Assembly Republican Leader Brian M. Kolb said New York state economic development spending outpaces every other state by a large measure.
Kolb, a 2018 candidate for governor, claimed New York state spends more than the next three highest spending states combined.
"New York state spends more than $8 billion in taxpayer money each year on job-creation programs - more than the combined total of the next three largest states," Kolb wrote in an op-ed.
Republican lawmakers have targeted the state’s economic development strategy, saying little progress has been made since Gov. Andrew M. Cuomo took office in 2011.
Cuomo, conversely, rarely makes a public appearance without touting the state’s growth. In the summer of 2016, PolitiFact New York rated as True the governor's claim that 800,000 jobs had been created, the unemployment rate fell by almost half, and the state had more private sector jobs than ever before.
But is New York state spending as much as Kolb indicated?
Where’s the number from?
Kolb’s spokesperson said the development spending amount came from a June article in the Democrat & Chronicle newspaper in Rochester.
"The W.E. Upjohn Institute for Employment Research found New York awarded $8 billion in incentives in 2015 — three times as much as the next three largest states combined," according to the article.
The institute is one of the nation's leading nonpartisan sources of research and analysis on employment trends in the U.S.
The article also cited research from the Citizens Budget Commission, a nonpartisan government watchdog group, that likewise found more than $8 billion spent each year on economic development incentives in New York state.
The report by the W.E. Upjohn Institute tracked at least $4.9 billion spent on economic development incentives in New York state based on state government reporting in 2015. State and local governments spend that money in several different ways, ranging from tax credits for film companies to property tax waivers.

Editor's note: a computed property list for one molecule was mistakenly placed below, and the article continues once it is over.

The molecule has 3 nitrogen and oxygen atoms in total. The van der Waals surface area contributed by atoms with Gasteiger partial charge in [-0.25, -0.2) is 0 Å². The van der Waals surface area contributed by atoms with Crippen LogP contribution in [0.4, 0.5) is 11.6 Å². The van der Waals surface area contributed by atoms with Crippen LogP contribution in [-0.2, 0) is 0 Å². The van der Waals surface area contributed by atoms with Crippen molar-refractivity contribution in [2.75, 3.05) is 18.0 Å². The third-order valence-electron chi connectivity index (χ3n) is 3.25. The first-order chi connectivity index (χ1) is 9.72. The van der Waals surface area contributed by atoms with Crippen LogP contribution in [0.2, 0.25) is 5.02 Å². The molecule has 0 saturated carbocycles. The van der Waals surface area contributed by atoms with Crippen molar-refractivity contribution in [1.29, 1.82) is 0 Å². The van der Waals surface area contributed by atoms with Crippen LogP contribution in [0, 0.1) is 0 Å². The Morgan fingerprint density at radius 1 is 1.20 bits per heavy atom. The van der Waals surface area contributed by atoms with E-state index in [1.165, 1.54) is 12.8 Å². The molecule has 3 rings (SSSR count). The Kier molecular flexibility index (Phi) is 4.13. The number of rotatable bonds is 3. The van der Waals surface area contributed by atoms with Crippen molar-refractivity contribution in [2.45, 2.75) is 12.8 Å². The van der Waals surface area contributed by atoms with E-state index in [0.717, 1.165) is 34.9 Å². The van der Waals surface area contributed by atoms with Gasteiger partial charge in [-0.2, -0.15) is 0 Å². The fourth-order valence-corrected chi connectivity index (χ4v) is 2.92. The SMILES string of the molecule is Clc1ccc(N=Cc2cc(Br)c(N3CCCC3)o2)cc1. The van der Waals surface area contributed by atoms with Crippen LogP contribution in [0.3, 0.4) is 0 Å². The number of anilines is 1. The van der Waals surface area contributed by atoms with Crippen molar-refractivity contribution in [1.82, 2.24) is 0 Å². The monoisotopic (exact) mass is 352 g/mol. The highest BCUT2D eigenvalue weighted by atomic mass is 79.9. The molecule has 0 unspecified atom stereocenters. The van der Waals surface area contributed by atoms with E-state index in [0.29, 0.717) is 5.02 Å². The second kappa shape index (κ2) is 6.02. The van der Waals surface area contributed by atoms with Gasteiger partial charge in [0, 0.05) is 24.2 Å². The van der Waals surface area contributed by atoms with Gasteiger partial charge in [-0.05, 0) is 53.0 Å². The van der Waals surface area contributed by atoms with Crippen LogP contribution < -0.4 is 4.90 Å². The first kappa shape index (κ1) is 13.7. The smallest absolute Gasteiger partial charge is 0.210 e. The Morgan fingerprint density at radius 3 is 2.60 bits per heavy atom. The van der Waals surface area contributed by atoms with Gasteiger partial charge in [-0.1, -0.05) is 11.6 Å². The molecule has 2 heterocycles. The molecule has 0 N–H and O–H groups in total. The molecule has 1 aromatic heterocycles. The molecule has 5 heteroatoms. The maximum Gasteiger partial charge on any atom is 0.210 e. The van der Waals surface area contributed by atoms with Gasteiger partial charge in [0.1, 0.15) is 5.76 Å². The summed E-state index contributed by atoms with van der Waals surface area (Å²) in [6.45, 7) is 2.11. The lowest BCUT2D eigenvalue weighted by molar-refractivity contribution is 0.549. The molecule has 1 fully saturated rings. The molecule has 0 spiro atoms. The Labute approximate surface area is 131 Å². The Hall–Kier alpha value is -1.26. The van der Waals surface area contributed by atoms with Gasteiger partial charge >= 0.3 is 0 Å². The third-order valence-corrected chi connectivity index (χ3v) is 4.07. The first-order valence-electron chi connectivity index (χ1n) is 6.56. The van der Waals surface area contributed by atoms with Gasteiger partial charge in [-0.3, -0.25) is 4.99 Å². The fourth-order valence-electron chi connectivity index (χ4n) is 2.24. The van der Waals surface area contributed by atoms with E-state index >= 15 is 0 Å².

The next three highest spending states were California, Texas, and Louisiana. They spent a combined total of about $5.6 billion, more than New York state's spending. California, the second highest, spent about half as much as New York state.
Timothy J. Bartik, a senior economist at the institute and the report’s author, said New York state likely spent more on economic development.
His report, based on a simulation model, arrived at a higher estimate for New York state: $8.2 billion.
The model is the only one of its kind. Experts we spoke to that specialize in similar research said its methodolgy is credible.
The model used the state’s laws and commonly used tax incentives to predict total economic development spending beyond numbers reported by state government. Some incentives may not be properly counted in state reporting, according to Bartik’s research.
Bartik said Kolb’s statement on New York state’s amount of spending is accurate based on that data.
"I would be inclined to say that the statement is true but based on an estimate of state and local incentives," Bartik said.
The other part of Kolb’s claim does not add up. The other three high spending states — California, New Jersey, and Texas — spent a combined $8.8 billion, more than New York’s estimate, according to his model.
"In terms of the bigger picture, New York state is well above average in the magnitude of incentives it provides," Bartik said.
Empire State Development, the state’s economic development agency, did not provide any data to support or refute Bartik’s estimates.
A few caveats
New York state is bound to spend more money than other states because its economy is larger, but the state still ranked high when Bartik considered the size of each economy.
Three other states ranked higher than New York in reported economic development spending as a percentage of their economies: Louisiana, New Mexico, and South Carolina.
New York ranked third behind New Mexico and Tennessee when numbers from the report’s simulation model are used instead.
The report also combined both state and local economic incentives in its data. There are state incentives, like tax credits for film companies, and local incentives, like property tax abatements.
More than half the cost of economic development was at the local level in 2016, according to a report from the Citizens Budget Commission. Of the $8.6 billion in tax breaks or direct spending they found in New York, about $4.6 billion was local.
That’s not necessarily an important distinction to make, Bartik said.
"In New York, as in all other states, local governments are creatures of the state," Bartik said. "They only have the powers and functions that the state decides to give them."
Kolb said "New York state spends more than $8 billion in taxpayer money each year on job-creation programs - more than the combined total of the next three largest states."
Research suggests Kolb is right on the amount, but wrong about New York state exceeding the next three states combined. The report Kolb cited also includes local government spending, so the $8 billion cannot be attributed completely to the state.
His statement is partially accurate. On balance, we rate it Half True.